The deadline for online course and instructor certification is fast approaching. Select a training option that’s right for you:
Data Discovery ~ WebEx ~ Tests ~ Gradebook ~ Panopto ~ Blackboard Basics
7 Things You Should Know About Blackboard and Video
Videos can be a great teaching medium. They can provoke discussions, invite learners to analyze and think, be re-watched as needed, emotionally engage students, and much more. Here are 7 tips for using video effectively in your Blackboard course.
You can embed videos directly into Blackboard
Did you know that rather than providing a text link for students that you can embed video directly into Blackboard? This means that students stay engaged in the course content. A link to YouTube might distract students with the abundance of competing content. Embedding that same video within Blackboard means that students have the benefit of the resource but can stay within the course, focusing on the related instructional materials and avoiding distraction.
You can provide closed captions
Providing captions with video content is a best practice because it makes the content accessible to all learners. Captions can even promote learning by emphasizing content in a different mode. Technical and discipline specific vocabularies are easier to grasp with the aid of captions. Closed captions are searchable, so a student reviewing for an exam can search for specific terms and easily find the relevant section of a lecture or presentation.
Students can submit video assignments
Tired of reading essays and grading exams? Blackboard allows students to create, upload, and share videos with the instructor or with the class. Video gets students more involved in their learning by having to create and synthesize information. Group video projects can bring together a variety of skills and create new learning opportunities.
Video analytics help you assess
New features allow for video in Blackboard to be analyzed and assessed. An instructor can get detailed information about which students have watched, how long they watched, and how many times. This can help instructors to focus their energies on creating meaningful video content that will engage students. Detailed data around student interaction with video content gives instructors greater insight into the effectiveness of their lecture content.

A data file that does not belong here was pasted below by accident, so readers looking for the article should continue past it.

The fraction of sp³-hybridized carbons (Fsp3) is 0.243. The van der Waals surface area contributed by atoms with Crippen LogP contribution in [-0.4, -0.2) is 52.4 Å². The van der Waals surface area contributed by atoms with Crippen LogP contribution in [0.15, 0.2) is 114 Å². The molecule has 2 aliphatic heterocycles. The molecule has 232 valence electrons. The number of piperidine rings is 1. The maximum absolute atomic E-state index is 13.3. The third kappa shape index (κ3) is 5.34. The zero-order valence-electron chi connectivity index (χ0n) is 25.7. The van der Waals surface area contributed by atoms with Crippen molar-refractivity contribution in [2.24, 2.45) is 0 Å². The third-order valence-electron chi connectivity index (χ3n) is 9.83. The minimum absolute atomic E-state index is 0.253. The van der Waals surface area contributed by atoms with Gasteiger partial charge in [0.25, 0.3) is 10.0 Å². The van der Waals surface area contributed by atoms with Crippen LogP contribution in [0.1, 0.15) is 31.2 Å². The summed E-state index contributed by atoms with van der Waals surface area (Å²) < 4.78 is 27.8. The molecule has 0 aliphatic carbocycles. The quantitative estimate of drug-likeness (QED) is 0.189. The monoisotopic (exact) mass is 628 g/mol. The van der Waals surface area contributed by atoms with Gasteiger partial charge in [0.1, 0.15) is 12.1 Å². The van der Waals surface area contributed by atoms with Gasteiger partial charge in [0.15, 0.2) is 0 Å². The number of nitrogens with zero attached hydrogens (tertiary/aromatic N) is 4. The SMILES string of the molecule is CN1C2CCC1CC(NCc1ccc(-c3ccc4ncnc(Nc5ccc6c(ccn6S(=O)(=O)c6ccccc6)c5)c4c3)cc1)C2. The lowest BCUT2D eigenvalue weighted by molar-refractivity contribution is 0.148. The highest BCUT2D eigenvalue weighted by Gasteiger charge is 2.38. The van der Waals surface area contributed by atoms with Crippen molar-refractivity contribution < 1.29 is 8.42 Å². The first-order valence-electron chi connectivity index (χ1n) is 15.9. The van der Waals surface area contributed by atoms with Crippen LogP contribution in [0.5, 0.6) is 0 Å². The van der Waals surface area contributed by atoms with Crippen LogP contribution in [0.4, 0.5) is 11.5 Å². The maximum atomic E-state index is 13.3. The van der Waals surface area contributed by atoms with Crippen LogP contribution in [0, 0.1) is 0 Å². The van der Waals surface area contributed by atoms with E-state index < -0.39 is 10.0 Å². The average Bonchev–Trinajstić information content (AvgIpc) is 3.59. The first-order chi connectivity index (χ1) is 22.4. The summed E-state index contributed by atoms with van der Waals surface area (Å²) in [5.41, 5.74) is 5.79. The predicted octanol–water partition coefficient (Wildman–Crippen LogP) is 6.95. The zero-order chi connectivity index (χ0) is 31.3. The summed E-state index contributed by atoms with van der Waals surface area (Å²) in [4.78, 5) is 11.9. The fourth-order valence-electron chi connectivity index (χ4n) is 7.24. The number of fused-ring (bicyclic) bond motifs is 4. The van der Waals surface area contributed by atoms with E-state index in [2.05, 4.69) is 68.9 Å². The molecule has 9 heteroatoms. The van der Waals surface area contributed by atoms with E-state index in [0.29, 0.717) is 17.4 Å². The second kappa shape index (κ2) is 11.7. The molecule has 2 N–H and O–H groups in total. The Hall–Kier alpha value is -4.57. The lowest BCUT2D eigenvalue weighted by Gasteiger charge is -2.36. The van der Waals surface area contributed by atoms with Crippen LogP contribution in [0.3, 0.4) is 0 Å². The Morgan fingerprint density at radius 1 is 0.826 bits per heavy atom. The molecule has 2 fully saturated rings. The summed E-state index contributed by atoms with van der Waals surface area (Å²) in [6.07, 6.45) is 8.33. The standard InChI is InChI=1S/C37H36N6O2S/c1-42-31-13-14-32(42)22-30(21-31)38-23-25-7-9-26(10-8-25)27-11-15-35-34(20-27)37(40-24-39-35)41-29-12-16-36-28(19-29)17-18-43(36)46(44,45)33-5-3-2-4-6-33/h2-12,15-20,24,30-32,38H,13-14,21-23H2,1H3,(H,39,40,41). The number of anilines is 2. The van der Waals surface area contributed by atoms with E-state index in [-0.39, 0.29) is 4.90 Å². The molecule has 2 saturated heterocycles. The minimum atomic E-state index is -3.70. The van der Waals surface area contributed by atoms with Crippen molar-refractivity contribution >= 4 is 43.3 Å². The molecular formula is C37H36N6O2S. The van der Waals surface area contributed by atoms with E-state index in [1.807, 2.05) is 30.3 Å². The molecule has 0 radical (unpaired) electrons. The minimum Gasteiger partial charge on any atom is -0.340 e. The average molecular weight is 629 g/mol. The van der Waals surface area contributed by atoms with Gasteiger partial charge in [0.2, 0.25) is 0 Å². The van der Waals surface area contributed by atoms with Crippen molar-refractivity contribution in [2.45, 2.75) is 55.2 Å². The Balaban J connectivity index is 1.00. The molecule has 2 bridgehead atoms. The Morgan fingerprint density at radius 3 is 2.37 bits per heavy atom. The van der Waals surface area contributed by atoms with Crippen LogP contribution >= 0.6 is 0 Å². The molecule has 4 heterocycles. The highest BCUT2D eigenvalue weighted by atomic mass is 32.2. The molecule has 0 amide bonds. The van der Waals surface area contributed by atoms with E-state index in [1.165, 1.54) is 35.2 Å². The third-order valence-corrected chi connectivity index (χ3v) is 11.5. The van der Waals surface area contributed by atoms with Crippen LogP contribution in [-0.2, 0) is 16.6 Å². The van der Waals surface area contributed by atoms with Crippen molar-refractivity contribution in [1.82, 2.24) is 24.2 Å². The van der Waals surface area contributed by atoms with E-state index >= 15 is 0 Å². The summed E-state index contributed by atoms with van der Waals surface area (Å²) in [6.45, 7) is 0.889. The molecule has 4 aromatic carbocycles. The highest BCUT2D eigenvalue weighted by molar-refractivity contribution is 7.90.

Social presence is increased by video
One of the biggest factors inhibiting student success in online courses is a feeling of isolation. Video is a great way for instructors to bring in their personality and experience to share with students. Because students can hear your voice and see your facial expressions, they feel there is an authentic presence behind the digital interface. Providing this social presence contributes to student success by overcoming feelings of isolation.
Video liberates the lecture from traditional formats
Instructors new to online teaching have a tendency to reproduce the format of the traditional classroom in the online environment. This means multi-hour long lectures delivered without much interaction or feedback. But technology removes many constraints, freeing up instructors to use their lecture time for one-on-one consultation or small group work. Video lectures can be recorded anywhere using mobile devices, so instructors can take their students out of the confines of the computer and into situations and experiences.
Video allows for personalized feedback
Criticism can be difficult to take from any source. For students, critical feedback is an essential part of the learning process. Text-based feedback is valuable but can be misunderstood by students. With video, instructors can provide individual and personal feedback to students. Video can transmit the connotation, facial expressions, nonverbal language, and intonation of the speaker so that students get a clearer picture of the instructor’s message.